Back to my travel diaries from UAE! I’ve already shared with you the beautiful places I visited during my day trip to Abu Dhabi–save for Sheikh Zayed Grand Mosque. As you browse through my photos below, you’ll understand why this grand mosque deserves a dedicated blog post.
The Sheikh Zayed Grand Mosque is the largest mosque outside of Saudi Arabia, following the ones in Mecca and Madina. It’s named after the founder and first President of the UAE, the late Sheikh Zayed bin Sultan Al Nahyan. He wanted the mosque to be visible from all directions so he had it built with the rise of 11 meters above sea level and 9.5 meters above street level. All in all, it took almost 12 years and more than 38 contracting companies and 3,500 workers to build this beauty. WOW!
Prior to our tour, I was already told of the Grand Mosque’s dress code–long sleeves and full-length pants or dresses, no shorts. Although I came prepared, our awesome guide Sameh also brought abayas for my mom and I so we wore them as well, just to be sure. Women need to cover their hair too, with either a hoodie or a scarf. I was really conscious about this last bit at first, especially with the wind blowing my scarf out of place all the time. I thought all my hair needed to be covered at all times, without a strand peeking out of my scarf but Sameh told me not to worry. Guards aren’t as strict with tourists as long as you have your scarf on. If you’re wondering if it’s hot wearing an abaya and the scarf, I didn’t feel hot in them at all because (a) it was winter season there and (b) the abaya was in chiffon so it’s pretty light and thin.
The Grand Mosque is known for its predominantly white color, which the late Sheikh Zayed bin Sultan Al Nahyan was fond of. It symbolizes purity and piety.
There are 82 domes made of pure white marble cladding in onion shaped crowns and crescent shaped finials decorated with gold glass mosaic at the Grand Mosque. The largest dome is located in the center of the main prayer hall, measuring 85 meters high and 32.8 meters in diameter.
The inside of the domes feature traditional Moroccan artwork with verses from the Holy Quran painted in gold color.
Once inside, you’ll see this pretty courtyard that has 1,048 columns. For a minute there, I thought I was in a palace! Each column has handpainted flowers on it.
And when you look down on the floor, you’ll see this huge floral artwork sprawled all over the courtyard. Because it’s in marble, the floor doesn’t get hot. (Ever the curious cat that I am, I even tested it out!)
This is the entrance to the main prayer hall. Tourists are required to leave their footwear outside and walk barefoot from this point.
This is how the main prayer hall looks like inside. It houses the world’s largest hand-knotted carpet, hand-crafted by approximately 1,200 artisans in Iran. If you look closely at the carpet (closeup photo in one of the photos below), there are horizontal lines which are slightly raised over the primary carpet’s height. Some tourists mistake them as cuts on the carpet but in fact, these are just to help guide the worshippers’ alignment. The carpet is still in one-piece, all 5,700 square meters of it.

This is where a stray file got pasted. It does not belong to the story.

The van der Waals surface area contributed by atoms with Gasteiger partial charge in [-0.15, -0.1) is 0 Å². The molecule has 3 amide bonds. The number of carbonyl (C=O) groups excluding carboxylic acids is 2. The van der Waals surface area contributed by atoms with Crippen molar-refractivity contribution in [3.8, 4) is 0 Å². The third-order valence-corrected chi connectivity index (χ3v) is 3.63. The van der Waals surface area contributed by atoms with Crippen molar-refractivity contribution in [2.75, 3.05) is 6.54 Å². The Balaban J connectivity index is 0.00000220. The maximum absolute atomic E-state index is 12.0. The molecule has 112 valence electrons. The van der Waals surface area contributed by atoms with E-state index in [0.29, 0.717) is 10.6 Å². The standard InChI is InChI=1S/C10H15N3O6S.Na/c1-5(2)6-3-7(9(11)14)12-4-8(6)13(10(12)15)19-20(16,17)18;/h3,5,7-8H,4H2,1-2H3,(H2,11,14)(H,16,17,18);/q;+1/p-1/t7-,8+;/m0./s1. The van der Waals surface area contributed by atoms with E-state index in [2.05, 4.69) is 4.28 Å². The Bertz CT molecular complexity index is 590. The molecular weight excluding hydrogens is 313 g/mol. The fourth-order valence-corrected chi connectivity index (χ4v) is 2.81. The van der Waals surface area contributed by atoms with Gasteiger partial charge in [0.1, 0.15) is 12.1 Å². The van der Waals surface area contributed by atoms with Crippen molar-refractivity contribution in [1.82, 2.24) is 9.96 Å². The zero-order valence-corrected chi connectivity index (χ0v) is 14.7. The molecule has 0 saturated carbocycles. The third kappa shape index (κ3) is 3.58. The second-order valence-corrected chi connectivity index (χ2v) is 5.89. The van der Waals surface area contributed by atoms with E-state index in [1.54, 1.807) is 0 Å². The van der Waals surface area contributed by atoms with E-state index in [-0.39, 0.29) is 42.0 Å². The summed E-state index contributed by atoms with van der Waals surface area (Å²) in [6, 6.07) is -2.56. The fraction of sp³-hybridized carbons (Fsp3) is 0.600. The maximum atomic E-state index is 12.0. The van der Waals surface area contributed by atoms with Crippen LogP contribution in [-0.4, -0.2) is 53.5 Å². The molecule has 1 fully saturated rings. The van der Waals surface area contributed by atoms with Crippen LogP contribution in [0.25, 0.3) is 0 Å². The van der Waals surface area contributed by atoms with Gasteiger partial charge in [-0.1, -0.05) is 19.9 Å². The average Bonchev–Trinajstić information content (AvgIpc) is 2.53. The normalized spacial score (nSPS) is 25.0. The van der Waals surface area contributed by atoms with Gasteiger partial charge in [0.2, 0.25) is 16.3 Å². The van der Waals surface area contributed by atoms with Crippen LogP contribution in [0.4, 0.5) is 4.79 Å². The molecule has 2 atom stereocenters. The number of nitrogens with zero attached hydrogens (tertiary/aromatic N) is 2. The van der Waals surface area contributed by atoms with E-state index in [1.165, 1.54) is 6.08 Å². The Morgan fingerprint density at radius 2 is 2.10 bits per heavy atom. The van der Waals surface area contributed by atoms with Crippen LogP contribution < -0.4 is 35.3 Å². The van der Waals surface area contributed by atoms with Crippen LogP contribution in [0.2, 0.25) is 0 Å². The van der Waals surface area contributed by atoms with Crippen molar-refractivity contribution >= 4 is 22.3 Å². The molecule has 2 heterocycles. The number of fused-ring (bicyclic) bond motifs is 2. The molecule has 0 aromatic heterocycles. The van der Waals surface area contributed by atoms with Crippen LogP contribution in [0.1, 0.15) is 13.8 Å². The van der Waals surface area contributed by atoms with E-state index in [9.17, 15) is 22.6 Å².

See the lines I was talking about?
This is one of the grandest chandeliers I’ve ever seen. Sheikh Zayed Grand Mosque actually has seven crystal chandeliers situated inside its halls and foyers, all of which were made and shipped from Germany by Faustig. This one is the largest and weights approximately 12 tons!
All of the Grand Mosque’s chandeliers are studded with Swarovski crystals on them. I literally ogled for a good 3 minutes.
Mother of pearl on the pillars! Every corner is adorned with the most intricate details!
Our guide told us that the white marbles used here were shipped all the way from Italy and the colored ones are from Spain, Morocco, China and India.
As you can see, there’s no shortage of marble stone, gold, semi-precious stones, crystals and ceramics here. The entire place is a work of art which is why I count this as the highlight of my day tour in Abu Dhabi. Just a little reminder though to those of you who are planning to visit this place, please bear in mind that this is a sacred place of worship. Give respect where respect is due, especially when you’re doing your touristy photos. Certain poses aren’t acceptable. (You’ll see signs posted everywhere to guide you which ones aren’t. Thanks to Rihanna, there’s even a drawing of a person doing her “lying down pose” to prevent visitors from posing the same way.) To be safe, do your research before visiting the Sheikh Zayed Grand Mosque. You don’t want to offend anyone. A smart tourist should always be wary of that.